So, I have been in Spain for two and one half weeks and it has been a quiet. The bulk of my time has been spent trying to get my flat together, attend classes, and explore some of the neighborhoods. The classes have undoubtedly been the highlight of my time here. Last Friday I was excited to finally have a night out on the town with my classmates as one classmate was gracious enough to invite the entire class over for drinks and light snacks. It was really a nice time and I realized there are some people in Spain I can gel with although most of them are not Spanish.
Although it was a night out for drinks, I didn’t partake in the spirits as I am fasting from alcohol for a minimum of two months. One of the reasons was to work on my sleep as alcohol greatly disrupts my sleep. The other reason was simply to practice a little bit more discipline in my life. I also thought about abstaining from meat as the sight of all the meat dangling from the store windows makes me sick to my stomach, but for now I haven’t been able to say no to ground beef in my pasta or the occasional hamo y queso sandwich.
I had the opportunity to teach my first class last week and it was absolutely amazing. I had some feedback on what I needed to work on, but I really enjoyed meeting the students, learning where they are from, what they do, and even getting them to learn a little about myself. My last two relationships were with individuals who did not speak English as a first language. In fact, English was not their second language. While the one could speak immaculate English, the other can barely string a few sentences together in English. Yet, in both instances we were (are) able to communicate on a regular basis despite the cultural idioms and/or obvious language barrier. I have found this aspect of language amazing. My ex was a linguist. At the time I didn’t appreciated his work. It was not for a lack of interest, but more understanding in how it could be applied. I find anthropology difficult in that it involves watching people and studying them – which is a very hard concept for those outside of the field to understand (particularly post-colonial students). However, as I am embraced in yet another culture and immersed in another language I am in love with the idea of watching people speak and how they learn how to speak. It is truly a beautiful and transformative process.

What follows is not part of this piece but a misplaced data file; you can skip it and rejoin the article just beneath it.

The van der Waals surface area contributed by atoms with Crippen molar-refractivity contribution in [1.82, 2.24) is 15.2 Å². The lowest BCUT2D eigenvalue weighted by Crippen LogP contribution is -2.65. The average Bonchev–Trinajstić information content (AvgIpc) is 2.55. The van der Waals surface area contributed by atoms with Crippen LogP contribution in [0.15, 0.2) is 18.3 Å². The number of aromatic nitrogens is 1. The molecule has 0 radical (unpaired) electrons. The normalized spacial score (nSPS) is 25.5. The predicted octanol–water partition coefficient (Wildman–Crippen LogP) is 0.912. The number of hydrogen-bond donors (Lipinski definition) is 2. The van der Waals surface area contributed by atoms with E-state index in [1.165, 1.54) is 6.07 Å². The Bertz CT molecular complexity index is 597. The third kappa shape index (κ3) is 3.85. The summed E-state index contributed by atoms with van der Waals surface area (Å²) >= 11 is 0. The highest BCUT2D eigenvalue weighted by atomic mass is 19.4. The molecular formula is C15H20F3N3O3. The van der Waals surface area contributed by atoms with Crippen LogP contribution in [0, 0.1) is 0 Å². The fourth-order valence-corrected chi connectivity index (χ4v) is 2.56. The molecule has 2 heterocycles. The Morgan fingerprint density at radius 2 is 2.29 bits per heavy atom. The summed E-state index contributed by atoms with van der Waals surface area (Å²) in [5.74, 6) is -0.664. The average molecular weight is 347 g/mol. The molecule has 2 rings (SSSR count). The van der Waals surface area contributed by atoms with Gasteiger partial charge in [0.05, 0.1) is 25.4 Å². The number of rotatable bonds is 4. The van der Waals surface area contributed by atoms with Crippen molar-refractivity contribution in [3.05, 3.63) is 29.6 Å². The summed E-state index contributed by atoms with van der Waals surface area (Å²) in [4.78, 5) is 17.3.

I certainly look forward to teaching my next class and getting to know the students better. I also hope that if I don’t get an international development job that I am able to land a job teaching English some place or working on immigration issues.
So…no tapas yet, no bull fights, and no flamenco, but at least two of the three are still on my list. Not sure about the bull –fighting!